For updates on the manual count to resolve anomalies that remain in Racine County's presidential vote totals--even after the recount--click here.
Let's be realistic.
Election-night miscounts are inevitable.
Humans sometimes make mistakes.
Machines sometimes malfunction.
We know that. Our election officials know that. It's not scandalous.
What is scandalous is declaring election results final before we've checked to make sure they are accurate.
That should be unthinkable, intolerable.
But it is standard practice in Wisconsin elections.
Voting machines are the only computers whose output we don't check for accuracy before making a final, irrevocable decision, like who to swear into office. The output from the computerized cash register at the corner convenience store is routinely reconciled against the contents of the cash drawer at the close of every business day.
But the output of Wisconsin's voting machines is declared to be our final election results, two to three weeks after every election, before anyone has checked its accuracy.
This is irresponsible. It is unnecessary.
Here are the simple facts:
- Election results are not final, official, and binding until they are certified. Wisconsin's municipal clerks have about a week following each election during which they could be checking accuracy and correcting errors. County clerks have about three weeks. Even if the machines were hacked, local election officials could still ensure accurate results by checking accuracy and correcting any miscounts they find.
- Wisconsin has already experienced several known significant electronic miscounts--Medford in 2004, Stoughton in 2014, and the City of Marinette in 2016. Other miscounts have almost certainly escaped detection, because Wisconsin officials so rarely check results for accuracy. And it is a fantasy that our voting machines--or any computers--can be made fully secure against manipulation by hackers or corrupt insiders.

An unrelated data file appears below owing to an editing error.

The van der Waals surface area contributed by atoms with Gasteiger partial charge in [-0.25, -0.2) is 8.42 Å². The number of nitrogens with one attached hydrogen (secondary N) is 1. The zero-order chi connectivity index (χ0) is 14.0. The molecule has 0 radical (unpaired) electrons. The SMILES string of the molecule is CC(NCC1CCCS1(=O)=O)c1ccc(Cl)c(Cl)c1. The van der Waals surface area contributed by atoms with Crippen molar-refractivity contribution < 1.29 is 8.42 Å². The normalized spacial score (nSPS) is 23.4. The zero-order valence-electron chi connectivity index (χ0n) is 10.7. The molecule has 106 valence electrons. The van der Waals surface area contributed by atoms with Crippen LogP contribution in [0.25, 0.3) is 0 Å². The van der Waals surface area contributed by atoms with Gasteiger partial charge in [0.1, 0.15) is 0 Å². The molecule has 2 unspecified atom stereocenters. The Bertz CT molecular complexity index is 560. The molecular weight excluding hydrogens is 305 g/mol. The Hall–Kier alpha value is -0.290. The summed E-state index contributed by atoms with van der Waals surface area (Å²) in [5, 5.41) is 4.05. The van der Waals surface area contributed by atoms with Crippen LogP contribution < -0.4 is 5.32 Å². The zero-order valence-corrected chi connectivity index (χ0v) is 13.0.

- Once declared final, Wisconsin statutes contain no provision for correcting errors, so any errors or miscounts found after certification cannot be corrected. Any audits--by officials or citizens--that are done after certification are merely decorative. Accuracy must be checked during the canvass, or our elections will not be secure against error and fraud.
- Full recounts are not necessary. National election authorities have developed economical, practical, speedy methods for verifying preliminary election results. Other states are moving ahead to implement these methods. Any Wisconsin county clerk could do the same under current Wisconsin law.
Verified accurate results after every election are completely within our reach--even without any new state law or new technology.
Wisconsin voters deserve need routine, transparent verification during the canvass after every election.
You can join the ongoing fight to make sure our voting rights don't end when the polls close.
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In particular, check out these five ways any Wisconsin voter can encourage and help your local municipal clerk and county clerk fulfill current responsibilities. We don't need any new laws or procedures to make some improvements. The first thing we need is for people of good will and civic dedication to get involved with local election administration to make sure current standards and requirements are being met.
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